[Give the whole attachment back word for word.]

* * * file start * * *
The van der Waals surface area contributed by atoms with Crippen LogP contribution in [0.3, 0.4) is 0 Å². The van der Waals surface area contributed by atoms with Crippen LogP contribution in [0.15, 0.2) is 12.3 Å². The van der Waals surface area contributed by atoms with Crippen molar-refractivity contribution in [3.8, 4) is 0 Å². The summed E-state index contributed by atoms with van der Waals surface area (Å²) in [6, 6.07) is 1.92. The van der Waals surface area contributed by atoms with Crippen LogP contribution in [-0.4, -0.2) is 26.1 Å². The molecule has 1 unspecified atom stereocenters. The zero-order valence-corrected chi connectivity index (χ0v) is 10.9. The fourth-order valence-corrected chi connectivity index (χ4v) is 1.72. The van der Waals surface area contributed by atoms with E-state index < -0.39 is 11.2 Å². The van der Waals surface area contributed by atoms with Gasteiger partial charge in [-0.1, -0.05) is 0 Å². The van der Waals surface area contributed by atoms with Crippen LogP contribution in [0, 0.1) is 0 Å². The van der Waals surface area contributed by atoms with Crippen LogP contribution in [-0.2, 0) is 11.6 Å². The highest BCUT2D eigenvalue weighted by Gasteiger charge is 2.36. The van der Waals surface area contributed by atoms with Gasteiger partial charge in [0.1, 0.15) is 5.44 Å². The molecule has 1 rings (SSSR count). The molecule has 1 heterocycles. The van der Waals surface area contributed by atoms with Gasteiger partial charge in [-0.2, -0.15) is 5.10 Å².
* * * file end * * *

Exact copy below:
The van der Waals surface area contributed by atoms with Crippen LogP contribution in [0.3, 0.4) is 0 Å². The van der Waals surface area contributed by atoms with Crippen LogP contribution in [0.15, 0.2) is 12.3 Å². The van der Waals surface area contributed by atoms with Crippen molar-refractivity contribution in [3.8, 4) is 0 Å². The summed E-state index contributed by atoms with van der Waals surface area (Å²) in [6, 6.07) is 1.92. The van der Waals surface area contributed by atoms with Crippen LogP contribution in [-0.4, -0.2) is 26.1 Å². The molecule has 1 unspecified atom stereocenters. The zero-order valence-corrected chi connectivity index (χ0v) is 10.9. The fourth-order valence-corrected chi connectivity index (χ4v) is 1.72. The van der Waals surface area contributed by atoms with E-state index < -0.39 is 11.2 Å². The van der Waals surface area contributed by atoms with Gasteiger partial charge in [-0.1, -0.05) is 0 Å². The van der Waals surface area contributed by atoms with Crippen LogP contribution in [0, 0.1) is 0 Å². The van der Waals surface area contributed by atoms with Crippen LogP contribution in [-0.2, 0) is 11.6 Å². The highest BCUT2D eigenvalue weighted by Gasteiger charge is 2.36. The van der Waals surface area contributed by atoms with Gasteiger partial charge in [0.1, 0.15) is 5.44 Å². The molecule has 1 rings (SSSR count). The molecule has 1 heterocycles. The van der Waals surface area contributed by atoms with Gasteiger partial charge in [-0.2, -0.15) is 5.10 Å².